Help for the Company Required by the Occupational Safety and Health Law to Track Injury and Illness

OSHA 29 CFR 1904 and Who Has to Complete Injury Report Forms

Any employer governed by the Occupational Safety and Health Law (1970) must maintain and submit certain records to OSHA, according to CFR 1904. 

IF THE INCIDENT INVOLVES FATALITIES AND CATASTROPHES, IT HAS TO BE REPORTED,

NO MATTER THE COMPANY SIZE.

Read more: OSHA 29 CFR 1904 and Who Has to Complete INJURY REPORT FORMS

WHAT IS AN OSHA RECORDABLE ACCORDING TO 29 CFR 1904?

The key word to remember is WORK-RELATED.  An injury or illness is considered by 29 CFR 1904 to be work-related IF the event or exposure in the workplace CAUSED, CONTRIBUTED TO, or EXACERBATED the PRE-EXISTING CONDITION. Basically, the injury or illness is presumed to be work-related if it resulted from events or exposures in the workplace, unless an exception directly applies.

Read more: WHAT IS AN OSHA RECORDABLE According to OSHA 29 CFR 1904?

HOW to COMPLY with RECORD KEEPING RULES  - OSHA 300, 300a, OSHA Form 301

OSHA Record Keeping Rules require maintaining several types of forms, including OSHA 300 and 300a, along with the OSHA 301 Form

It is also recommended to keep track of the safety measures in place, along with a record of any and all employee training provided on the OSHA Record Keeping Rules.  Each form benefits the employer and employee in specific ways, and makes OSHA compliance manageable.  It’s a win-win for each!

Read more: HOW to COMPLY with RECORD KEEPING RULES - OSHA 300, 300a, OSHA Form 301

Making INJURY  ILLNESS Forms,  EXPOSURE RECORDS Accessible, Secure

WHAT IS CONSIDERED AN EXPOSURE HAZARD?

Exposure hazards are “toxic substances and harmful physical agents.”  These may include:

  • Metals and dusts (such as lead, cadmium, and silica)
  • Biological agents (such as bacteria, viruses, and fungi)
  • Physical stress (such as noise, heat, cold, vibration, repetitive motion, and ionizing and non-ionizing radiation)

Employers Must Make Employee Injury and Illness Forms Accessible, Yet Secure. 

This is accomplished by:

  • Protecting and maintaining accurate employee medical records, exposure records, and injury report forms for each employee. Medical records and other employee-accessible records include
    • Medical and employment questionnaires or histories
    • Results of medical examinations and laboratory tests
    • Medical opinions, diagnoses, progress notes, recommendations
    • First-aid records
    • Descriptions of treatments and prescriptions
    • Employee medical complaints
    • Any analyses – compilations of data or statistical studies – about employee medical and exposure records related to work site conditions. (If any of that information includes identifying information for individual employees, remove the indentifying information (name, address, social security number, job title, etc.) before allowing the employee access to the records.
  • Communicate with workers on the existence, location, and availability of those injury and illness records.
  • Inform employees of any OSHA updates to the Injury and Illness standards that apply to your industry.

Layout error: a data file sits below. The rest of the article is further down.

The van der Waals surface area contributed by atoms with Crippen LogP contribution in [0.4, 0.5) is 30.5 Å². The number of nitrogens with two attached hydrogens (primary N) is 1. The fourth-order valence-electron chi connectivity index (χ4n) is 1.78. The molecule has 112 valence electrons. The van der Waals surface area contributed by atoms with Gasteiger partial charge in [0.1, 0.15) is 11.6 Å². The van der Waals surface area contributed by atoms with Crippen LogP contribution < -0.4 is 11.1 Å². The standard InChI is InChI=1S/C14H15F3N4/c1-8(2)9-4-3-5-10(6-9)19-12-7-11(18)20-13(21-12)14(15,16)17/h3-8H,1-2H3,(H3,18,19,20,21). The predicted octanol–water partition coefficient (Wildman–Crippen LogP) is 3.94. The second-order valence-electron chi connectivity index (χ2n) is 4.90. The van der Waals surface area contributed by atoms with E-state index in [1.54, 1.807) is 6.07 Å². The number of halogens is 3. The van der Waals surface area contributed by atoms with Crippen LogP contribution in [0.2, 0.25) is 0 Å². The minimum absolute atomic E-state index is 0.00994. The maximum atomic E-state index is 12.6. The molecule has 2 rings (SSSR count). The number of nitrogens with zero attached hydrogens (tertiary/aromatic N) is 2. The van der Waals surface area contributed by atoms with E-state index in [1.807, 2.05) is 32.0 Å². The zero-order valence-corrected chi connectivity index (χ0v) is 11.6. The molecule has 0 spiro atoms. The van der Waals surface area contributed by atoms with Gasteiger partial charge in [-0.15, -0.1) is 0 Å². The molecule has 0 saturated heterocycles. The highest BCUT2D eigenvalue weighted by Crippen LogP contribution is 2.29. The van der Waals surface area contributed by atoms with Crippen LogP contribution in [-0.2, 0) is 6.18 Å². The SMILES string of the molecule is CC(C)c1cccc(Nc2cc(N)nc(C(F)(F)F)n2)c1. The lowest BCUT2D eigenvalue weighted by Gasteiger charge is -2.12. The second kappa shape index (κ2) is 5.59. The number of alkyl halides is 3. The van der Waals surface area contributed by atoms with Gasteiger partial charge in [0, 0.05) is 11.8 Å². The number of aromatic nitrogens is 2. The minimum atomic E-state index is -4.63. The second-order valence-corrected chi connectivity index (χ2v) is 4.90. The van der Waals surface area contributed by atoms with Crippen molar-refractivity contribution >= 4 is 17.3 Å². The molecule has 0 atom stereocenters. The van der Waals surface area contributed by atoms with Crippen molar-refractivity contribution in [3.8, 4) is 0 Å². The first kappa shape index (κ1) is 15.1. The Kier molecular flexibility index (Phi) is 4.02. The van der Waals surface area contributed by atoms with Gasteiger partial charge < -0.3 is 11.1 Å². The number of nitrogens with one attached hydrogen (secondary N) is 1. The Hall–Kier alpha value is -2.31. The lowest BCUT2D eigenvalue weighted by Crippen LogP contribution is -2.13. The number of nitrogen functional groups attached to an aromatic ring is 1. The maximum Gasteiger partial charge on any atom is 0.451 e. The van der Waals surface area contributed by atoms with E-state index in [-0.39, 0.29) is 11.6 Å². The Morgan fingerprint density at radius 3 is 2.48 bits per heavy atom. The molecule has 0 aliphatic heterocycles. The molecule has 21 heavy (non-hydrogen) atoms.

• Make injury report forms and other records available to the employees, their designated representatives, and to OSHA, as required. This is accomplished by:
    • Giving the employee a copy of the document free of charge, within a reasonable amount of time, OR
    • Providing equipment for the employee to copy the document, OR
    • Loaning the copy to the employee to copy off-site, if no duplication equipment is available

Not ALL Records are Required to be Made Available to the Employees. 

Examples of Injury and Illness Records that Do NOT have to be released, as they are not considered “medical records:"

  • Physical specimens (blood and urine samples, for example)
  • Health Insurance Claims Records not maintained with the medical program and records and not accessible by specific name or other identifier. (In other words, the employer is not required typically to release statistical information.)
  • Records created solely for use in litigation that are privileged from discovery
  • Records created as part of a Voluntary Employee Assistance Program (think alcohol and drug abuse or personal counseling), as long as they are maintained separately from your medical program and its records
  • Trade Secret Information about manufacturing processes or a percentage of a chemical substance in a mixture, as long as health professionals and your employees/employee designated representatives are informed that such information has been deleted. (Be aware that if the exclusion of the trade secret information substantially impairs the evaluation of when and where the exposure occurred, then alternative information consistent with OSHA 29 CFR 1910.1020 must be provided.)

Identifying Which Records Can Be Accessed by Employee Representatives

  • Employee Exposure Records – Recognized or certified collective bargaining agents may access employee exposure records without the employee’s written consent.  The designated representative MUST request access from the employer in writing, specifying which records they are requesting, and the occupational health reason for accessing the records. (Tell them WHAT and WHY!)
  • Employee Medical Records – Designated Representatives may access the medical records of any employees who have given them written permission.  Only the records for that employee may be accessed.
  • Analysis – Recognized or certified collective bargaining agents may access the records WITHOUT individual employee written consent.  The employer MUST remove personal indentifying information about each employee OR prevent access to any information that could be used to identify the individual employees whose records are the subject of the analysis.

If No Exposure Records are Available for a Specific Employee, You Must: